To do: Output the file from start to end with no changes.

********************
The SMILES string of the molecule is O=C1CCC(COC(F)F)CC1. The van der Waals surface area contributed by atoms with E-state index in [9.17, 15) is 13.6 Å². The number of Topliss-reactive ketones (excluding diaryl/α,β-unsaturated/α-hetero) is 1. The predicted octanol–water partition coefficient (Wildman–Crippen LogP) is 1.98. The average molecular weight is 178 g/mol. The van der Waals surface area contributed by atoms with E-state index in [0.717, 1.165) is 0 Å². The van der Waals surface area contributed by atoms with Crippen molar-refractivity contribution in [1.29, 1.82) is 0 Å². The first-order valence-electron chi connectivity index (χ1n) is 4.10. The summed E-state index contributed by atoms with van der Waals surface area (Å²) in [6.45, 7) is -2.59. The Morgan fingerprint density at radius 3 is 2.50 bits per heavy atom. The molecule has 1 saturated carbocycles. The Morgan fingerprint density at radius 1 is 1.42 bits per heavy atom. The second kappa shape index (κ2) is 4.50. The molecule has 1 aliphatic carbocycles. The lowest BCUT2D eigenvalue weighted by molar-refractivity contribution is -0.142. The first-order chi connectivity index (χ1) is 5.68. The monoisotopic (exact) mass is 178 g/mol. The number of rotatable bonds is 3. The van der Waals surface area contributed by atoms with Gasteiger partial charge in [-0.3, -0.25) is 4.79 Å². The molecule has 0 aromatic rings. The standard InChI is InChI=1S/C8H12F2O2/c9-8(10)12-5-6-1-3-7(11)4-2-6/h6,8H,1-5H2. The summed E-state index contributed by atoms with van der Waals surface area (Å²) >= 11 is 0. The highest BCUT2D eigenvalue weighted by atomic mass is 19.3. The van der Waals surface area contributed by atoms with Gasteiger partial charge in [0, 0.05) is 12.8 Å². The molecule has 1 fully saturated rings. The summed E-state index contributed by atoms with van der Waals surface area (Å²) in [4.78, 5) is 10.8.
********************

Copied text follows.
The SMILES string of the molecule is O=C1CCC(COC(F)F)CC1. The van der Waals surface area contributed by atoms with E-state index in [9.17, 15) is 13.6 Å². The number of Topliss-reactive ketones (excluding diaryl/α,β-unsaturated/α-hetero) is 1. The predicted octanol–water partition coefficient (Wildman–Crippen LogP) is 1.98. The average molecular weight is 178 g/mol. The van der Waals surface area contributed by atoms with E-state index in [0.717, 1.165) is 0 Å². The van der Waals surface area contributed by atoms with Crippen molar-refractivity contribution in [1.29, 1.82) is 0 Å². The first-order valence-electron chi connectivity index (χ1n) is 4.10. The summed E-state index contributed by atoms with van der Waals surface area (Å²) in [6.45, 7) is -2.59. The Morgan fingerprint density at radius 3 is 2.50 bits per heavy atom. The molecule has 1 saturated carbocycles. The Morgan fingerprint density at radius 1 is 1.42 bits per heavy atom. The second kappa shape index (κ2) is 4.50. The molecule has 1 aliphatic carbocycles. The lowest BCUT2D eigenvalue weighted by molar-refractivity contribution is -0.142. The first-order chi connectivity index (χ1) is 5.68. The monoisotopic (exact) mass is 178 g/mol. The number of rotatable bonds is 3. The van der Waals surface area contributed by atoms with Gasteiger partial charge in [-0.3, -0.25) is 4.79 Å². The molecule has 0 aromatic rings. The standard InChI is InChI=1S/C8H12F2O2/c9-8(10)12-5-6-1-3-7(11)4-2-6/h6,8H,1-5H2. The summed E-state index contributed by atoms with van der Waals surface area (Å²) >= 11 is 0. The highest BCUT2D eigenvalue weighted by atomic mass is 19.3. The van der Waals surface area contributed by atoms with Gasteiger partial charge in [0, 0.05) is 12.8 Å². The molecule has 1 fully saturated rings. The summed E-state index contributed by atoms with van der Waals surface area (Å²) in [4.78, 5) is 10.8.